PJ and I have decided to do a series of posts, perhaps once a week, featuring an amuse-bouche, a bite-sized appetizer to whet the appetite of diners. Each of these will explore a single interesting feature of medieval architecture or sculpture.
Today’s amuse-bouche is another capital from the basilica of Sainte Madeleine in Vézelay. This nave capital represents the slaying of Cain by Lamech, one of the most obscure stories I have ever found illustrated in medieval sculpture. What interested me in this photo was the figure immediately next to the bowman, so I did some research.
The entirety of the story of Lamech is found in one passage of Genesis 4:19-24.
And Lamech took unto him two wives: the name of the one was Adah, and the name of the other Zillah.
And Adah bare Jabal: he was the father of such as dwell in tents, and of such as have cattle.
And his brother’s name was Jubal: he was the father of all such as handle the harp and organ.
And Zillah, she also bare Tubalcain, an instructer of every artificer in brass and iron: and the sister of Tubalcain was Naamah.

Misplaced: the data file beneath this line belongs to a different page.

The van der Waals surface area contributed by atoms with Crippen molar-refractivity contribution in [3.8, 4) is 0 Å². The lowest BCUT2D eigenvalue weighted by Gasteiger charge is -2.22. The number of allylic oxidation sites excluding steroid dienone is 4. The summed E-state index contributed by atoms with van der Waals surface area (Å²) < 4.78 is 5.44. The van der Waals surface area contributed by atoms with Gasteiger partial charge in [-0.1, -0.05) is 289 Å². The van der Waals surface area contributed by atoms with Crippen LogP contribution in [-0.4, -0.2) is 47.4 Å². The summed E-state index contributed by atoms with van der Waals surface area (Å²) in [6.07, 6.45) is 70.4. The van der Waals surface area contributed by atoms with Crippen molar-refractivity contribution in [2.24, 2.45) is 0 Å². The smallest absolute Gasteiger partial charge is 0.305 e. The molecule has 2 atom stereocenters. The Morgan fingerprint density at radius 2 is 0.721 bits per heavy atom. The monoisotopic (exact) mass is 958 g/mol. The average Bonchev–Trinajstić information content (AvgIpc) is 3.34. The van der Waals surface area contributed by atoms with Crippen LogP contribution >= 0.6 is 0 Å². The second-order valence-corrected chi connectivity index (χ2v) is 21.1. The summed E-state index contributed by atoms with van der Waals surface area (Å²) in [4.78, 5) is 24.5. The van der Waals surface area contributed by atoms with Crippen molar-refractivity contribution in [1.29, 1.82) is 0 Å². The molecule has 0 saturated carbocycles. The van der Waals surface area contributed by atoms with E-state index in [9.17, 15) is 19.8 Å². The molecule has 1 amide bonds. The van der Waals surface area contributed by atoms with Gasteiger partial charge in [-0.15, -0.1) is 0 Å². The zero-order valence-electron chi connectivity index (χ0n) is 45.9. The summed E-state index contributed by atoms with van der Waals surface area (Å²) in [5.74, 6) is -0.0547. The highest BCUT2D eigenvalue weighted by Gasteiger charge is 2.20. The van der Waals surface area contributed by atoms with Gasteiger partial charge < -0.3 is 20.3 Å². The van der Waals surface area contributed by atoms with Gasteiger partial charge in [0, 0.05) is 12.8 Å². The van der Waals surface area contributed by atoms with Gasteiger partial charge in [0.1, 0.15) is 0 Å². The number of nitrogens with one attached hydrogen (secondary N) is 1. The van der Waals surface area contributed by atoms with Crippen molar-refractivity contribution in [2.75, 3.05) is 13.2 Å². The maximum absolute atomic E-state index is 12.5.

And Lamech said unto his wives, Adah and Zillah, Hear my voice; ye wives of Lamech, hearken unto my speech: for I have slain a man to my wounding, and a young man to my hurt.
If Cain shall be avenged sevenfold, truly Lamech seventy and sevenfold.
Early exegetes in Armenia wrote the following passage:
And Lamech, having mounted a horse and gone Cain came
in sight from afar with his horns and skin; Lamech, on seeing him
thought it was a stag, and letting an arrow fly from his bow, he killed
Apparently the Armenian story was the basis for the medieval parable of Lamech, Cain’s progeny to the seventh generation, who was elderly and blind. In order to impress his son with his hunting skills, he went into the woods with Tubalcain. Tubalcain pointed out what he thought was an animal and Lamech shot and killed Cain, who was wearing his horns and skin as the “mark of Cain” of his own murder of Abel.
When Lamech found that he had killed Cain, he slew his son in anger. Thus the verse in Genesis, “If Cain shall be avenged sevenfold, truly Lamech seventy and sevenfold.” Some interpret the “seventy and sevenfold” as a boast, but since the killing of Cain was forbidden by God, I think that it is a lament. The tale of Lamach and Cain illustrated by this capital in Vézelay, though almost unknown today, was known widely and in many variations throughout Europe in the Middle Ages. What lesson we were to glean from the story of this bigamist, murderer and filicide, however, is completely beyond my understanding.
To see other amuse-bouches, follow this link.